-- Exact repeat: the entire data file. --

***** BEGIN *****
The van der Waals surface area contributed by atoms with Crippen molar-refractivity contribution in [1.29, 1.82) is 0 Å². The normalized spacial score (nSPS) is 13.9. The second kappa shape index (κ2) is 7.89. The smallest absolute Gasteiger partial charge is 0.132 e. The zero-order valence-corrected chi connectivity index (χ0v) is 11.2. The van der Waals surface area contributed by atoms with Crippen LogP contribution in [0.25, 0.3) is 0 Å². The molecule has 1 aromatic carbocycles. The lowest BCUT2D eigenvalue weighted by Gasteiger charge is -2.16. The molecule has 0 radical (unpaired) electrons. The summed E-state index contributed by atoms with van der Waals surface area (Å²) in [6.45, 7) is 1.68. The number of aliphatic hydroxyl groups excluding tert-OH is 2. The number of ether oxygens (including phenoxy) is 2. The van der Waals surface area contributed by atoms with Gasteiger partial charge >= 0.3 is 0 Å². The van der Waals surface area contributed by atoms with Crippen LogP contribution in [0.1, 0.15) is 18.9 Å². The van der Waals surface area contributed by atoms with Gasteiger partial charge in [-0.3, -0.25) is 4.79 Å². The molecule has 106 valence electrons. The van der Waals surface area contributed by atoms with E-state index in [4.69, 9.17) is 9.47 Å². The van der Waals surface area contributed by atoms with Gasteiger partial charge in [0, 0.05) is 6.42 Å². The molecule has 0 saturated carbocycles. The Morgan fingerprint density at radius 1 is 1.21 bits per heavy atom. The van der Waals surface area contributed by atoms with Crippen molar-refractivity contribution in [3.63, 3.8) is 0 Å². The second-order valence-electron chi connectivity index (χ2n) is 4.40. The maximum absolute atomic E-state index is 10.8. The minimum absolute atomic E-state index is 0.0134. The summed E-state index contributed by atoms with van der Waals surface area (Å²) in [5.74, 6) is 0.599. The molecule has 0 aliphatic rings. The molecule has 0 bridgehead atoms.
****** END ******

The van der Waals surface area contributed by atoms with Crippen molar-refractivity contribution in [1.29, 1.82) is 0 Å². The normalized spacial score (nSPS) is 13.9. The second kappa shape index (κ2) is 7.89. The smallest absolute Gasteiger partial charge is 0.132 e. The zero-order valence-corrected chi connectivity index (χ0v) is 11.2. The van der Waals surface area contributed by atoms with Crippen LogP contribution in [0.25, 0.3) is 0 Å². The molecule has 1 aromatic carbocycles. The lowest BCUT2D eigenvalue weighted by Gasteiger charge is -2.16. The molecule has 0 radical (unpaired) electrons. The summed E-state index contributed by atoms with van der Waals surface area (Å²) in [6.45, 7) is 1.68. The number of aliphatic hydroxyl groups excluding tert-OH is 2. The number of ether oxygens (including phenoxy) is 2. The van der Waals surface area contributed by atoms with Gasteiger partial charge >= 0.3 is 0 Å². The van der Waals surface area contributed by atoms with Crippen LogP contribution in [0.1, 0.15) is 18.9 Å². The van der Waals surface area contributed by atoms with Gasteiger partial charge in [-0.3, -0.25) is 4.79 Å². The molecule has 106 valence electrons. The van der Waals surface area contributed by atoms with E-state index in [4.69, 9.17) is 9.47 Å². The van der Waals surface area contributed by atoms with Gasteiger partial charge in [0, 0.05) is 6.42 Å². The molecule has 0 saturated carbocycles. The Morgan fingerprint density at radius 1 is 1.21 bits per heavy atom. The van der Waals surface area contributed by atoms with Crippen molar-refractivity contribution in [3.63, 3.8) is 0 Å². The second-order valence-electron chi connectivity index (χ2n) is 4.40. The maximum absolute atomic E-state index is 10.8. The minimum absolute atomic E-state index is 0.0134. The summed E-state index contributed by atoms with van der Waals surface area (Å²) in [5.74, 6) is 0.599. The molecule has 0 aliphatic rings. The molecule has 0 bridgehead atoms.